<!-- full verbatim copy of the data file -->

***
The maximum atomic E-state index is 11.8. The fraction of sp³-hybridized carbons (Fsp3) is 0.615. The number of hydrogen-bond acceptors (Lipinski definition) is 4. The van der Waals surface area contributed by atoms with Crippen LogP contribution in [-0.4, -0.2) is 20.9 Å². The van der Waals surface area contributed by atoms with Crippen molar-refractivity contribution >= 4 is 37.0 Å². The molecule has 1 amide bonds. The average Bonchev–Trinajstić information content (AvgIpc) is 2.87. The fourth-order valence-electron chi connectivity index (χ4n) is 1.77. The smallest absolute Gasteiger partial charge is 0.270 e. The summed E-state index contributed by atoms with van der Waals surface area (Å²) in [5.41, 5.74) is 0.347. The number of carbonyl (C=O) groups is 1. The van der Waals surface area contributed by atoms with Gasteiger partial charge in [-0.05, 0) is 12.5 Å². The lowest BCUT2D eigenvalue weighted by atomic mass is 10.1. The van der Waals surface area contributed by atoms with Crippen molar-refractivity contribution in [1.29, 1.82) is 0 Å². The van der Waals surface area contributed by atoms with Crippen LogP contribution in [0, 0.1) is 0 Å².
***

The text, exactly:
The maximum atomic E-state index is 11.8. The fraction of sp³-hybridized carbons (Fsp3) is 0.615. The number of hydrogen-bond acceptors (Lipinski definition) is 4. The van der Waals surface area contributed by atoms with Crippen LogP contribution in [-0.4, -0.2) is 20.9 Å². The van der Waals surface area contributed by atoms with Crippen molar-refractivity contribution >= 4 is 37.0 Å². The molecule has 1 amide bonds. The average Bonchev–Trinajstić information content (AvgIpc) is 2.87. The fourth-order valence-electron chi connectivity index (χ4n) is 1.77. The smallest absolute Gasteiger partial charge is 0.270 e. The summed E-state index contributed by atoms with van der Waals surface area (Å²) in [5.41, 5.74) is 0.347. The number of carbonyl (C=O) groups is 1. The van der Waals surface area contributed by atoms with Gasteiger partial charge in [-0.05, 0) is 12.5 Å². The lowest BCUT2D eigenvalue weighted by atomic mass is 10.1. The van der Waals surface area contributed by atoms with Crippen molar-refractivity contribution in [1.29, 1.82) is 0 Å². The van der Waals surface area contributed by atoms with Crippen LogP contribution in [0, 0.1) is 0 Å².